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Background: Pharmaceutical uterotonics are effective for preventing postpartum hemorrhage and complications related to unsafe abortion. In Madagascar, however, traditional birth attendants (Matrones) commonly administer medicinal teas for uterotonic purposes. Little is known about Matrone practices and how they might coincide with efforts to increase uterotonic coverage. The aims of this study were to: 1) identify indications for presumed uterotonic plant use by Matrones, 2) explore uterotonic practices at the village level, and 3) describe the response of health practitioners to village-level uterotonic practices. Methods: Twelve in-depth interviews with health practitioners, Matrones and community agents were conducted in local dialect. All interviews were audio-recorded, transcribed, and translated into English for analysis using Atlas.ti. Medicinal plant specimens were also collected and analyzed for the presence of uterotonic peptides. Results: While Matrones reported to offer specific teas for uterotonic purposes, health practitioners discussed providing emergency care for women with complications associated with use of specific teas. Complications included retained placenta, hypertonic uterus, hemorrhage and sepsis. Chemical analysis indicated the presence of cysteine-rich peptides in the Dantoroa/Denturus plant used in some Matrones' teas. Conclusions: The presence of uterotonic peptides in one plant used by Matrones may indicate that Matrones intend to administer uterotonics for safer childbirth. This finding, combined with practitioner reports of complications related to some medicinal teas, points to a need for availability of an evidence-based uterotonic at the village level, namely, misoprostol pills or oxytocin in the form of uniject.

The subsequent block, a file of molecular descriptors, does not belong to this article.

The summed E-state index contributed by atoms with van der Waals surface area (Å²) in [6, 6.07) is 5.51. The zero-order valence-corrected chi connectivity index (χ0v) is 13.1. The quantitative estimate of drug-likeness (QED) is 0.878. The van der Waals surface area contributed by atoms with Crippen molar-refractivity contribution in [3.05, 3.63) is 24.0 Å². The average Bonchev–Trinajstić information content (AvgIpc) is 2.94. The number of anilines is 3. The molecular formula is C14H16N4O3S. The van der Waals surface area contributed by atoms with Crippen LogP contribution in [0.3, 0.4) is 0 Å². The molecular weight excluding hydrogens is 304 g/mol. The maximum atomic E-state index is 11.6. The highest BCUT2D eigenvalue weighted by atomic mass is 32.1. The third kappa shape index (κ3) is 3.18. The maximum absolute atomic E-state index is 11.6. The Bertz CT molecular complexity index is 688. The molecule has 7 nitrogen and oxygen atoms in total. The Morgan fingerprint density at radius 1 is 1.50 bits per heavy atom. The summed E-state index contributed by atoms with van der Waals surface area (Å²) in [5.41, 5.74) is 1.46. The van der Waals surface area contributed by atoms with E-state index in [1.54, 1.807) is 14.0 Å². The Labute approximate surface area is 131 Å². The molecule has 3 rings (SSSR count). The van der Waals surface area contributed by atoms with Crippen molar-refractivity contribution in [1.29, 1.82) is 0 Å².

Collins, L., Mmari, K., Mullany, L. C., Gruber, C. W., & Favero, R. (2016). An exploration of village-level uterotonic practices in Fenerive-Est, Madagascar. BMC Pregnancy and Childbirth, 16(1). https://doi.org/10.1186/s12884-016-0858-3